It’s a new year, and when a new year comes, us marketing folk like to make grand pronouncements and predictions. We like to claim things like “It’s the Year of Mobile” (which I think we’ve all claimed at least once in the last three years). Sometimes we’re right, sometimes we’re wrong. Most often, we’re a bit of both – we highlight a key trend, but we don’t truly know where that trend is going or where it will ultimately end up.
For example, almost exactly seven months ago, I wrote a column called “The Convergence of Search and Social,” discussing the fact that search engines are becoming more like social networks and likewise, social networks more like search engines. I employed a few examples that pointed to this trend. Although I had some hunches, what I didn’t do is make predictions about where this is going. That said, the recent launch by Google of its “Personal Search” did not come as a complete surprise. All signs pointed to the fact that this type of social content would start to be surfaced, and with Google’s foray into the social network arena with Google+, it was only a matter of time. But we were only mid-way into the year, and I wasn’t in a pronouncement-making mood. So alas, I missed out on being able to say “I told you so!” – something I very much love to say.
Jokes aside, the socialization of search is a mighty phenomenon that has real implications for marketers.
For those of you who have not yet seen the news or the new search results, here’s a quick recap: Google has now begun importing the data from its six-months-old Google+ social network into the search results. That means if you’re looking for information on traveling to San Francisco, you might start seeing results of friends’ photo albums from sunny California.
For the full story, you can read the official launch post by Google on the service, dubbed “Search, plus Your World,” and hear some perspectives on this topic:
- Michael Liedtke of The Associated Press
- Emily Jackson of the Toronto Star
- Emma Woollacott from TG Daily
Many of these articles highlight the industry’s reactions to this approach, citing privacy concerns and current Federal Trade Commission allegations of unfairly exploiting its position. While all of these are valid points, it may be some time before Google is potentially forced to revisit this launch and change the way its Google+ content is integrated in its search results. So that means us marketers have to understand the near-term implications of this, and what it means to both our search and social strategies.
As I’ve highlighted before, the increasing personalization of organic search means that it is getting more and more difficult to apply a global SEO strategy to your website. As every person could feasibly be seeing different results, optimizing to achieve a “top ranking” in the search engines may become impossible. Which results are we referring to? Yours, mine, or a million other possible permutations of results?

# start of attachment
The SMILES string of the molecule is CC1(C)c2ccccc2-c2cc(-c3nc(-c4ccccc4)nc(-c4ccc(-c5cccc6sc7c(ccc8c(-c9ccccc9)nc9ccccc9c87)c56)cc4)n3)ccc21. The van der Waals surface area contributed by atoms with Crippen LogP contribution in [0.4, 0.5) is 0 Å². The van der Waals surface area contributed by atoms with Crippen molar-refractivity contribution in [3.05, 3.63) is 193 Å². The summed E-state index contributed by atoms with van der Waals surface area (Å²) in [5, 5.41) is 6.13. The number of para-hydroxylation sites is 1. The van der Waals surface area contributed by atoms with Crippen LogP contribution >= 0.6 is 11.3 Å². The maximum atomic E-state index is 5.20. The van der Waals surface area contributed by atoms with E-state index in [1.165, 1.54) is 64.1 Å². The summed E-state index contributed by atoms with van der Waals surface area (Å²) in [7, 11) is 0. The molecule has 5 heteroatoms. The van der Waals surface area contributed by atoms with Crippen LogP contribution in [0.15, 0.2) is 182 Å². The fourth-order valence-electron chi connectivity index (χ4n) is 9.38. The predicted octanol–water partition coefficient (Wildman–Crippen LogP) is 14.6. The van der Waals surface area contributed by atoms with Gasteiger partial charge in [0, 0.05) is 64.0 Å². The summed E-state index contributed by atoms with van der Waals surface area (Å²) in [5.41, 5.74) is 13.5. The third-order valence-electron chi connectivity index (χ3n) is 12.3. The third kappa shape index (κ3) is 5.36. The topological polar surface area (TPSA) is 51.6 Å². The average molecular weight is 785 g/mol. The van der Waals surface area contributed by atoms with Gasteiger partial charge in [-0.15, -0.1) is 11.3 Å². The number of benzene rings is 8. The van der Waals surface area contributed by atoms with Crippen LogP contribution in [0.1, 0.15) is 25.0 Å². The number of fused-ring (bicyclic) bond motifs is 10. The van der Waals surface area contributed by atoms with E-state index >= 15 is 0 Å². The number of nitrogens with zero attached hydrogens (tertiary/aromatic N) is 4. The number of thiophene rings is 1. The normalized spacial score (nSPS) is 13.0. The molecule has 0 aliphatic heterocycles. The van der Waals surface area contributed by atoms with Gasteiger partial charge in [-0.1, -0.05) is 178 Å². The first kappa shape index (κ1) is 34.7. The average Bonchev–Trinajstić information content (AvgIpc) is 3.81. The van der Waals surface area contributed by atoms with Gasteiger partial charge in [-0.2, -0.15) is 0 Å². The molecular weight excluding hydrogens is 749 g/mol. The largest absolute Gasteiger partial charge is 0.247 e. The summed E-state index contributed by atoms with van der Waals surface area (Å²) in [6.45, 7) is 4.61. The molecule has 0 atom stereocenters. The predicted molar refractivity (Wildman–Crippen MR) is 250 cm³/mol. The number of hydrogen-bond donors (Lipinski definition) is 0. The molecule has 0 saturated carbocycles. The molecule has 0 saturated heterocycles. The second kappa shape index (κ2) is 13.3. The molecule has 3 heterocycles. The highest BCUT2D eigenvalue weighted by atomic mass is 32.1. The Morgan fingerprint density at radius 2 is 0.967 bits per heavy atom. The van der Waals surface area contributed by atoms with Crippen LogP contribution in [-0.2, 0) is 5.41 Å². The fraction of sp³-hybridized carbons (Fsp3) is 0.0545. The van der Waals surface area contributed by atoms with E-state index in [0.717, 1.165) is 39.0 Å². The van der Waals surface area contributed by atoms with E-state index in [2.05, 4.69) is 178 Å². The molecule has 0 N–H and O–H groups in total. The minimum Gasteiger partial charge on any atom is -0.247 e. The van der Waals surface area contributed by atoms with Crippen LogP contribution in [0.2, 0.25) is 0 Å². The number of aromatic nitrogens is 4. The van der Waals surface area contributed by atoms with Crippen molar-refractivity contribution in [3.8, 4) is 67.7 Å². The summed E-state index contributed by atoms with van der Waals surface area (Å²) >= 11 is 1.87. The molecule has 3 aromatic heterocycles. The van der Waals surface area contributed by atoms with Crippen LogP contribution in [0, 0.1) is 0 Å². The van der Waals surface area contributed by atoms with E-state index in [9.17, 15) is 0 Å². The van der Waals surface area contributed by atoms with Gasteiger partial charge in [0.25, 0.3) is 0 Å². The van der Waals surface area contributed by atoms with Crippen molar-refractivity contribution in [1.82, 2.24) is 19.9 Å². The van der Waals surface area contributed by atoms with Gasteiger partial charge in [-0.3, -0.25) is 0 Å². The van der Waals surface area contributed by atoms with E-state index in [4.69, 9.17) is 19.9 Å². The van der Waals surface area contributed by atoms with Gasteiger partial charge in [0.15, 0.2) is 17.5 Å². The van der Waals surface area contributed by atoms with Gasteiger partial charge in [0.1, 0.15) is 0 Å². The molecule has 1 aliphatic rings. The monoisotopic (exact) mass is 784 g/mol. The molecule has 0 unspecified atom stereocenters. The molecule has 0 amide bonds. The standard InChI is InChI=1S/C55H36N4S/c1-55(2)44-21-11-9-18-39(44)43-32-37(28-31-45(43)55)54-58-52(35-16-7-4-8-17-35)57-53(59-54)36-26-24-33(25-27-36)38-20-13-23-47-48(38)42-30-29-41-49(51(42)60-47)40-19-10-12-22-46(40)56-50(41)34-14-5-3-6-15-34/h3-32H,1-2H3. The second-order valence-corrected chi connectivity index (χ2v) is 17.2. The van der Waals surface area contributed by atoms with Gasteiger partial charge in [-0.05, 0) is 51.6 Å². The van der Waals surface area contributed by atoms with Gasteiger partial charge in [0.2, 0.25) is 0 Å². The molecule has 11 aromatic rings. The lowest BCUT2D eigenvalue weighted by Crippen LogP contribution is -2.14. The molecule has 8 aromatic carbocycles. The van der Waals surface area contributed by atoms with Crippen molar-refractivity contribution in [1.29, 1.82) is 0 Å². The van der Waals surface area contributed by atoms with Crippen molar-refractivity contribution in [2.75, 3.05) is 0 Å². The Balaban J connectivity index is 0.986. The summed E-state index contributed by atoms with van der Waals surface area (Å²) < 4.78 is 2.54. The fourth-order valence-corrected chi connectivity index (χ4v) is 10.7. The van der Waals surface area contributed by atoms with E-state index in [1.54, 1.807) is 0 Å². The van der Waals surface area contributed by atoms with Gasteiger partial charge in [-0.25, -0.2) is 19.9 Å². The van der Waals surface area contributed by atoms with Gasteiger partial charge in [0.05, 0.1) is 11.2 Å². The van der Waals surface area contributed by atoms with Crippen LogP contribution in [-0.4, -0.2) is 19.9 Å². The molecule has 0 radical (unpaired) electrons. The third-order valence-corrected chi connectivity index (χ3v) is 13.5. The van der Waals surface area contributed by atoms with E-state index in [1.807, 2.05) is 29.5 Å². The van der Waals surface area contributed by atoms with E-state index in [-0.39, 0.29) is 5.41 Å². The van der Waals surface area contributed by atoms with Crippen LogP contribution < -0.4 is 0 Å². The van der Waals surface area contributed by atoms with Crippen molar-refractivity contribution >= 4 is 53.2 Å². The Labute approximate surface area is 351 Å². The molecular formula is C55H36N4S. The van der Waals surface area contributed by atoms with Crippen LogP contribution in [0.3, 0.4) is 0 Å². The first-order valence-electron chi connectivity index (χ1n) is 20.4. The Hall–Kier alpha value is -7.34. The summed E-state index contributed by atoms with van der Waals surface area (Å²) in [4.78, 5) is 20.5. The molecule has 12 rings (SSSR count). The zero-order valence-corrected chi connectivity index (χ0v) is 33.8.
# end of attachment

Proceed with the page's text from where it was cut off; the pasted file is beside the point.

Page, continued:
And even if you achieve a ranking for certain users, you could be missing an entire piece of your audience who sees different results. If your brand doesn’t have a strong social element or presence, your results may get pushed down in favor of more personalized content. And finally, how do you even measure search rankings moving forward? Manual tracking of position will only be skewed to the user doing the searching, and automated rank report tools are not currently equipped to understand and quantify the nuances of personalized search results.
The implications of this is that now, more than ever, marketers need to stop thinking about their individual search, social, and other digital tactics in a silo. They need to start developing an overall digital engagement strategy that considers the entire digital experience of a user, designed with the customer at the center. What are all of the various potential touch points that we have a chance to reach and engage this user? How can we provide high-value, personalized, relevant content in each of these instances? How can we treat everyone as an individual, rather than an audience? The more you follow the Google philosophy of customer centricity, the more chance we all have of succeeding in this new era of personalization and convergence.
Facebook Canvas has been with us for just over a year and, whilst there are many brands that have made it work, there are others who have struggled with the new medium. What can we learn from both as we look to really make the most of Facebook’s flagship ad model?
Recently, I visited my alma mater, University of Florida in Gainesville, FL, to speak with advertising students about digital marketing, analytics and how to start a career in our field.
Sandy Rubinstein is the CEO of the independently female minority-owned marketing and advertising firm DXagency. ClickZ caught up with her to find out about her role as CEO, and what advice she would give to women who want to work in the digital industry.
Effective app marketing is not about generating app page traffic, but rather about ensuring your app is discovered by targeted and relevant users who will install your app and use it regularly.